During the Study
The EP study is performed in a specially equipped room, called an EP lab.
You will be transported to the EP lab on a movable bed, and then transferred to an X-ray table. The table has a large camera above it and television screens close by. The equipment in the EP lab also includes heart monitors and various instruments and devices.
The EP lab team generally includes the electrophysiologist (a doctor with special training), an assistant, nurses and technicians.
After being positioned on the X-ray table, you'll be connected to a variety of monitors and covered with sterile sheets. The staff will be wearing sterile gowns and gloves.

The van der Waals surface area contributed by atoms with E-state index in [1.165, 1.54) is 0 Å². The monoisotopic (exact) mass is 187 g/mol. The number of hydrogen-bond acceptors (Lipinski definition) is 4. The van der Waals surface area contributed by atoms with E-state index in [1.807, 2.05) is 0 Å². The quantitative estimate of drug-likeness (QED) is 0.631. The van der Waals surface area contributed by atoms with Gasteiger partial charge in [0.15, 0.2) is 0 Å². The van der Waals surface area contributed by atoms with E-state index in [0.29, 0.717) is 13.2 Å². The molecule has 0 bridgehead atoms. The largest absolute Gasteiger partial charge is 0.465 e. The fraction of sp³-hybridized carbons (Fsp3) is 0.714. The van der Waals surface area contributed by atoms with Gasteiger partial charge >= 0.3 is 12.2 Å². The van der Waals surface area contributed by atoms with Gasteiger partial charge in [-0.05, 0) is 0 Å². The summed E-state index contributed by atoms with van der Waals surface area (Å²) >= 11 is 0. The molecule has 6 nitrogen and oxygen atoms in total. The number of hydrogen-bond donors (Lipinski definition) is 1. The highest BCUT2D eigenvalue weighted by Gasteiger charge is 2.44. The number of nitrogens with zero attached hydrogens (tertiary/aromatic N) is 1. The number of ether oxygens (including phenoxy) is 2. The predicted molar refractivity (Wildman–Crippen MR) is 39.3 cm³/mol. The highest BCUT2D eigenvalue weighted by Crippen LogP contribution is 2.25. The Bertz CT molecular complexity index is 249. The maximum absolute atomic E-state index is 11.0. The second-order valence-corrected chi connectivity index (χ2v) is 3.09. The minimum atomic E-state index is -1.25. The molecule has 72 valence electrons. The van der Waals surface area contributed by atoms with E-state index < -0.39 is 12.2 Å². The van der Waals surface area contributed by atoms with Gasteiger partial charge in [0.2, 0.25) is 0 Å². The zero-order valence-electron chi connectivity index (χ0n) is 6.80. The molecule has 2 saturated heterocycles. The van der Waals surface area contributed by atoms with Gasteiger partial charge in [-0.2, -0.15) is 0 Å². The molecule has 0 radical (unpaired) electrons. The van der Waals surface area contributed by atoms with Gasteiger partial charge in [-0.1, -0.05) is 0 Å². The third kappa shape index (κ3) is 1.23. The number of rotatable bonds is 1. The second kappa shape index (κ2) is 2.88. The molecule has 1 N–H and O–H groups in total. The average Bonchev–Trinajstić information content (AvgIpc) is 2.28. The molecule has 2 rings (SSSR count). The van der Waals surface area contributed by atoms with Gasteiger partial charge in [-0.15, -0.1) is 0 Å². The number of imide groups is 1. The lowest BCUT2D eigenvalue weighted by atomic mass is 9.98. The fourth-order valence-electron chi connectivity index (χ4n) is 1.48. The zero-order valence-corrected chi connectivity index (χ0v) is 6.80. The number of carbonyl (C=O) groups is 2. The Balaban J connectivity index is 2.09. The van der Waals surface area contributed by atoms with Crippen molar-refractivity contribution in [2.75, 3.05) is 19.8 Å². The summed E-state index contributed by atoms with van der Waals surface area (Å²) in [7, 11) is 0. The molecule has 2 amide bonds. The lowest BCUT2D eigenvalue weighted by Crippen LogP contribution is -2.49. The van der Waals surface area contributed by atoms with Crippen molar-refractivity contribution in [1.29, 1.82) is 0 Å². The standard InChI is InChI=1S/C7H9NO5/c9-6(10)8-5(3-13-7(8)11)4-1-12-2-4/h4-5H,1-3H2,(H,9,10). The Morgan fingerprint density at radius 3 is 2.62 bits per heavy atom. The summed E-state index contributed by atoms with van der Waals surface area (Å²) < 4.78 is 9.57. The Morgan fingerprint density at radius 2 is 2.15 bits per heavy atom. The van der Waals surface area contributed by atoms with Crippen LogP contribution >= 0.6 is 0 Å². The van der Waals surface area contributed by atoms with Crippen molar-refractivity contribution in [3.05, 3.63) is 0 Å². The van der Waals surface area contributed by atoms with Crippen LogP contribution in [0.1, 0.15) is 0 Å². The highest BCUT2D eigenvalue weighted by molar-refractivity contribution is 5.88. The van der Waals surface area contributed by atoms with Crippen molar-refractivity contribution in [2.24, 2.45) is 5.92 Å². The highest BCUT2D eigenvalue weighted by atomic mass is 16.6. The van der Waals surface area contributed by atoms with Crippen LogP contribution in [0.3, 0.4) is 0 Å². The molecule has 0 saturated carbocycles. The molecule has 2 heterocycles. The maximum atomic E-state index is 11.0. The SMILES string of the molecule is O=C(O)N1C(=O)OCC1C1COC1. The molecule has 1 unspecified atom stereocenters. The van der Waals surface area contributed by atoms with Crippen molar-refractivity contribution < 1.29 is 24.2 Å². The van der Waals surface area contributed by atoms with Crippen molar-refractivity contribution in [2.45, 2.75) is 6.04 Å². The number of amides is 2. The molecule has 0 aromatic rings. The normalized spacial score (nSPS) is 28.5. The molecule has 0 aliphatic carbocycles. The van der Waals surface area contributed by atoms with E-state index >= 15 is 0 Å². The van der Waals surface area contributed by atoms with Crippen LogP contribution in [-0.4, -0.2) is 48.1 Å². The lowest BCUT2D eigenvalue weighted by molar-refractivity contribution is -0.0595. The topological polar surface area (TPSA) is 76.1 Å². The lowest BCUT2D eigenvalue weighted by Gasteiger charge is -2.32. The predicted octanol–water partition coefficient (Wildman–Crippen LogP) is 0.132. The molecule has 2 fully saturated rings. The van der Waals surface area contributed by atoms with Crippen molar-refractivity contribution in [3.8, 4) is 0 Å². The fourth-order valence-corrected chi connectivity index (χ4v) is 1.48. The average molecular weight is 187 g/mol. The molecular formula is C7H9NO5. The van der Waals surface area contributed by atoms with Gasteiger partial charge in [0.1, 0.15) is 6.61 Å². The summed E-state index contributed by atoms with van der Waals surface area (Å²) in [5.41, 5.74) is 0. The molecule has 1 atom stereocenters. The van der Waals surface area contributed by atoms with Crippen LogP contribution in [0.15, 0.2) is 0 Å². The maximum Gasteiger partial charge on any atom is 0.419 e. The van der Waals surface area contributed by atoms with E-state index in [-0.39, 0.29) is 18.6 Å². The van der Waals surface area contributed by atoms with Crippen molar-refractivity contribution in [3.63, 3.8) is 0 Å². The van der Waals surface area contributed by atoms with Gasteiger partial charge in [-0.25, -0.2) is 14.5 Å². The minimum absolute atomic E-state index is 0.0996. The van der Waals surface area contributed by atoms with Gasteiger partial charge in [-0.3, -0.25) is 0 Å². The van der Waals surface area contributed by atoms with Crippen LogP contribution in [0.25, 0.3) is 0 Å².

What Happens During the EP Study
The area(s) where the catheters are inserted (groin, arm, shoulder or neck) is cleansed thoroughly. A local anesthetic is injected into the skin with a tiny needle, to numb the area.
A small incision is made in the skin and a needle issued to puncture the blood vessel (usually a vein) into which the catheters will be inserted.
The special electrode catheters used for the EP study are long and flexible wires that can conduct electrical impulses to and from the heart.
One or more catheters are inserted into the body and advanced toward the heart, while the staff follows their progress on a television screen. The catheters are then positioned inside the heart.